Version: 4.2.1

18.2 Unix Scripts

Under Unix and Mac OS X, a Scheme file can be turned into an executable script using the shell’s #! convention. The first two characters of the file must be #!; the next character must be either a space or /, and the remainder of the first line must be a command to execute the script. For some platforms, the total length of the first line is restricted to 32 characters, and sometimes the space is required.

The simplest script format uses an absolute path to a mzscheme executable followed by a module declaration. For example, if mzscheme is installed in "/usr/local/bin", then a file containing the following text acts as a “hello world” script:

  #! /usr/local/bin/mzscheme
  #lang scheme/base
  "Hello, world!"

In particular, if the above is put into a file "hello" and the file is made executable (e.g., with chmod a+x hello), then typing ./hello at the shell prompt produces the output "Hello, world!".

The above script works because the operating system automatically puts the path to the script as the argument to the program started by the #! line, and because mzscheme treats a single non-flag argument as a file containing a module to run.

Instead of specifying a complete path to the mzscheme executable, a popular alternative is to require that mzscheme is in the user’s command path, and then “trampoline” using /usr/bin/env:

  #! /usr/bin/env mzscheme
  #lang scheme/base
  "Hello, world!"

In either case, command-line arguments to a script are available via current-command-line-arguments:

  #! /usr/bin/env mzscheme
  #lang scheme/base
  (printf "Given arguments: ~s\n"

If the name of the script is needed, it is available via (find-system-path 'run-file), instead of via (current-command-line-arguments).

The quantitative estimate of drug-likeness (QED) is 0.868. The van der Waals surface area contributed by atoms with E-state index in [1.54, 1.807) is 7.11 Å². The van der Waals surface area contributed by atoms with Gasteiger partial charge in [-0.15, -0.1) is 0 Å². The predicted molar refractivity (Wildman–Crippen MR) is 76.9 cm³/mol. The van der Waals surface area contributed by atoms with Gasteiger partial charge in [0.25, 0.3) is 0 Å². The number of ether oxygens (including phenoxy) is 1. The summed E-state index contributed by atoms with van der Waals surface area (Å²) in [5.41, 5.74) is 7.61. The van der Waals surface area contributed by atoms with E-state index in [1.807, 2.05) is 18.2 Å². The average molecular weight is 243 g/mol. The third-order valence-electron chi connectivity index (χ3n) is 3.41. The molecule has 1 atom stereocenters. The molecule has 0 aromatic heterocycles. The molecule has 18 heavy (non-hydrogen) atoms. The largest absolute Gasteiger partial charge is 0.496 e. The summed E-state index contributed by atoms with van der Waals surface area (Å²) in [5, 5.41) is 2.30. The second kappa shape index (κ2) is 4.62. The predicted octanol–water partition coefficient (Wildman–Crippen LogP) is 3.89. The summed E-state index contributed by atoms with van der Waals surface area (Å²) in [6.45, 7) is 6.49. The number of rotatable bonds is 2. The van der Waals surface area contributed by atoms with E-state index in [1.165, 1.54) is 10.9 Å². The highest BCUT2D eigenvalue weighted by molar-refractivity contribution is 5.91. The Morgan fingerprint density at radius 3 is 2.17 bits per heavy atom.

Usually, then best way to handle command-line arguments is to parse them using the command-line form provided by scheme. The command-line form extracts command-line arguments from (current-command-line-arguments) by default:

  #! /usr/bin/env mzscheme
  #lang scheme
  (define verbose? (make-parameter #f))
  (define greeting
     [("-v") "Verbose mode" (verbose? #t)]
     (str) str))
  (printf "~a~a\n"
          (if (verbose?) " to you, too!" ""))

Try running the above script with the --help flag to see what command-line arguments are allowed by the script.

An even more general trampoline uses /bin/sh plus some lines that are comments in one language and expressions in the other. This trampoline is more complicated, but it provides more control over command-line arguments to mzscheme:

  #! /bin/sh
  exec mzscheme -cu "$0" ${1+"$@"}
  #lang scheme/base
  (printf "This script started slowly, because the use of\n")
  (printf "bytecode files has been disabled via -c.\n")
  (printf "Given arguments: ~s\n"

Note that #! starts a line comment in Scheme, and #|...|# forms a block comment. Meanwhile, # also starts a shell-script comment, while exec mzscheme aborts the shell script to start mzscheme. That way, the script file turns out to be valid input to both /bin/sh and mzscheme.